Richard G. Petty, MD

Free Radicals, Aging and Small Hairless Creatures

I’m accused of many things.

Apart from the oft-repeated falsehood that I was the inspiration for Hugh Laurie’s brilliant characterization of the cranky Dr. Gregory House (I definitely was not!), I have been accused of having a fixation with mole rats. Well, that one is partly true: they are fascinating little creatures.

But let me start at the beginning. Over the last three decades, free radicals have entered the national vocabulary. In the 1983 James Bond movie, Never Say Never Again Edward Fox orders Sean Connery to enroll in a health clinic in order to "eliminate all those free radicals."

Free radicals are found in nature: they can be derived from combustion and some other chemical reactions and they are generated in the atmosphere by the action of ultraviolet radiation with chlorofluorocarbons. But most found in the human body don’t come from the environment: they are generated by biological processes. The majority are extremely short lived, but a few special types can hang around for hours.

An excess of free radicals has been linked to an array of illnesses, including:
Some cancers
Diabetic vascular disease
Parkinson’s disease
Alzheimer’s disease
Age-related changes in the skin
Macular degeneration

This list just names a few: many other illnesses have been laid at the door of free radicals. You will often see people talking about “oxidative stress,” to describe the damage done by an excess of free radicals. There is a theory that normal aging may be a result of the gradual increase in the production of free radicals in the body

There is something to all this: I did some research on the role of free radicals in diabetic vascular disease in the 1980s, and made some interesting discoveries. It has recently been shown that an excess of free radicals in the wrong place can play a part in generating insulin resistance.

The trouble – as with so many apparently simple ideas – is that many of the popular concepts about free radicals are over-stated or even wrong.

We first have to ask ourselves, “If free radicals are so bad, then why does the body produce them at all?”

The answer is that free radicals play a crucial role in a number of important biological processes, including the killing of bacteria by a group of white cells known as granulocytes. They are also thought to be key cancer killers and prime mediators of normal communication between cells.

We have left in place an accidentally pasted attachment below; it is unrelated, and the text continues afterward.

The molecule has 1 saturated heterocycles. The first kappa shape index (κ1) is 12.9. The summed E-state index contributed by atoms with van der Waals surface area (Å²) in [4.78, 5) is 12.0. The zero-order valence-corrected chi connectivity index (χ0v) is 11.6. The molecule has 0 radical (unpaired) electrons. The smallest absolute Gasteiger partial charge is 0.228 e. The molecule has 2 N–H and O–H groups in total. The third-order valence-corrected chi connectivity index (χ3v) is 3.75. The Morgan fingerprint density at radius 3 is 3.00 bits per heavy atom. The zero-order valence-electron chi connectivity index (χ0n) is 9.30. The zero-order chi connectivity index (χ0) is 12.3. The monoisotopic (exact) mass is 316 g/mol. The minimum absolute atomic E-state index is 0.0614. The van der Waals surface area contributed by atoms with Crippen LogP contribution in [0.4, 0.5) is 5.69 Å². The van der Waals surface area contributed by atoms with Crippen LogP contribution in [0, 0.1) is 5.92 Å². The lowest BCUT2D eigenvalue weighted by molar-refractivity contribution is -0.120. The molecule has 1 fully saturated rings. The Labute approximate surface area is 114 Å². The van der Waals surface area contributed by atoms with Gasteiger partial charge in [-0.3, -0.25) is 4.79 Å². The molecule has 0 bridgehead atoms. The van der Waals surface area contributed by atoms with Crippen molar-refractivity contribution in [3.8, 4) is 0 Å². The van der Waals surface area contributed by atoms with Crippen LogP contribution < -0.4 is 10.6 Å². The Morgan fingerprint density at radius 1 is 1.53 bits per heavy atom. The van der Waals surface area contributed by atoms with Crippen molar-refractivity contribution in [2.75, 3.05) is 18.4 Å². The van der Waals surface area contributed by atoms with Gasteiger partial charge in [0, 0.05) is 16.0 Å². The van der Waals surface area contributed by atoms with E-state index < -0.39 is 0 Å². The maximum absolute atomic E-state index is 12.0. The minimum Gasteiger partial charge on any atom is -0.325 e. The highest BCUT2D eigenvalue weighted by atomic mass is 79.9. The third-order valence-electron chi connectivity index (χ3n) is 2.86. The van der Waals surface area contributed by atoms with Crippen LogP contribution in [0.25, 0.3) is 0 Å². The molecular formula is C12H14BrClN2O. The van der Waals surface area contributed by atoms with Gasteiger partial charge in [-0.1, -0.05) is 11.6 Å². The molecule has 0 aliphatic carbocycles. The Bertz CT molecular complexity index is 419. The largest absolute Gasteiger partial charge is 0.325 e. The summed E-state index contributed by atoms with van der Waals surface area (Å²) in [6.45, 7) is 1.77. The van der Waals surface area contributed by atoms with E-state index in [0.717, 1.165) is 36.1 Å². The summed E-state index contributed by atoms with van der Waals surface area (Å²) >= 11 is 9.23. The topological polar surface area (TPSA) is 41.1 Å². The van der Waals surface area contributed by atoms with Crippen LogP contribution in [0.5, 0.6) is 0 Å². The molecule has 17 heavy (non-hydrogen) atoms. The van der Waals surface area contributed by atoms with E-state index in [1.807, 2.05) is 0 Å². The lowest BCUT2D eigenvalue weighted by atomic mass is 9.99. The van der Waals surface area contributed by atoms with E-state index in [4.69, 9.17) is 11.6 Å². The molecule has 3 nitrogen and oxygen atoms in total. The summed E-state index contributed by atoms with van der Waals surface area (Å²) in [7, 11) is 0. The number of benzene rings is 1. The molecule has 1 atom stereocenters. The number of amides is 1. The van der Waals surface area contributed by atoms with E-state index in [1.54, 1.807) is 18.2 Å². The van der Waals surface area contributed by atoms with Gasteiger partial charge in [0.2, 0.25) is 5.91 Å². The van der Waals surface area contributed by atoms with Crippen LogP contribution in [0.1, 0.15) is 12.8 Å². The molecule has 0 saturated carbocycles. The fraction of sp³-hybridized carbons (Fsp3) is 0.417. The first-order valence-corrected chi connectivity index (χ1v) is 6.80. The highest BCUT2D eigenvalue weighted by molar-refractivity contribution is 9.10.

Yet they have been pilloried: thought to be the key to so many illnesses when, in fact, they are intimately involved in normal biological processes: if you had no free radicals you would probably die quickly and unpleasantly. We know that because there is a group of rare, fatal illnesses in which children cannot generate free radicals.

Rather than focusing on ways to eliminate free radicals, we should be dealing with ways to balance them.

Our bodies are loaded with sets of enzymes whose task is to mop up excessive numbers of free radicals. The most important of these are superoxide dismutase, glutathione peroxidase, glutathione reductase and catalase.

When you see an advert or article extolling the virtues of some product because it abolishes free radicals or “reactive oxygen,” you know that you are dealing with some nonsensical marketing. Not science.

Fortunately, despite the marketing hype, it’s virtually impossible to obliterate all the free radicals in your body: Some must remain in your system or you will run into all kinds of medical problems.

Let me give you two examples of research that has shown first the good side of a producer of free radicals and second, one of the reasons why we know that there is more to aging than free radicals.

A study from France looked at a dye called mangafodipir that is used in MRI scanning. It was found to increase the cancer-killing ability of some chemotherapy drugs, while at the same time protecting normal cells. Mangafodipir was found to help promote the production of hydrogen peroxide while at the same time, through different biological mechanisms, protecting healthy cells from damage.

The second piece of research concerns my mole rats. I’ve talked about them before. They are extremely long lived: most reach the age of 25-30. And they seem never to get cancer. There are very few species that are spared from cancer: sharks rarely get the disease and there are some simpler organisms that also seem to be spared. So these mole rats have attracted the attention of researchers. What is more, they have very high levels of DNA damaged by oxidation so by rights they should get cancer and age prematurely. The fact that they don’t is leading to a whole new line of thinking about aging and illness.

So the message should be this: oxidative stress may be a factor in illness and aging, but your aim should be to modulate the free radical systems in your body, not to obliterate a key cancer killer.

Eat a diet that is rich in antioxidants
Don’t try and avoid stress: you can’t. Learn to manage it
Take regular physical exercise
Avoid environmental toxins such as smoke, excess sunlight, pesticides and radiation

About Richard G. Petty, MD
Dr. Richard G. Petty, MD is a world-renowned authority on the brain, and his revolutionary work on human energy systems has been acclaimed around the globe. He is also an accredited specialist in internal and metabolic medicine, endocrinology, psychiatry, acupuncture and homeopathy. He has been an innovator and leader of the human potential movement for over thirty years and is also an active researcher, teacher, writer, professional speaker and broadcaster. He is the author of five books, including the groundbreaking and best selling CD series Healing, Meaning and Purpose. He has taught in over 45 countries and 48 states in the last ten years, but spends as much time as possible on his horse farm in Georgia.

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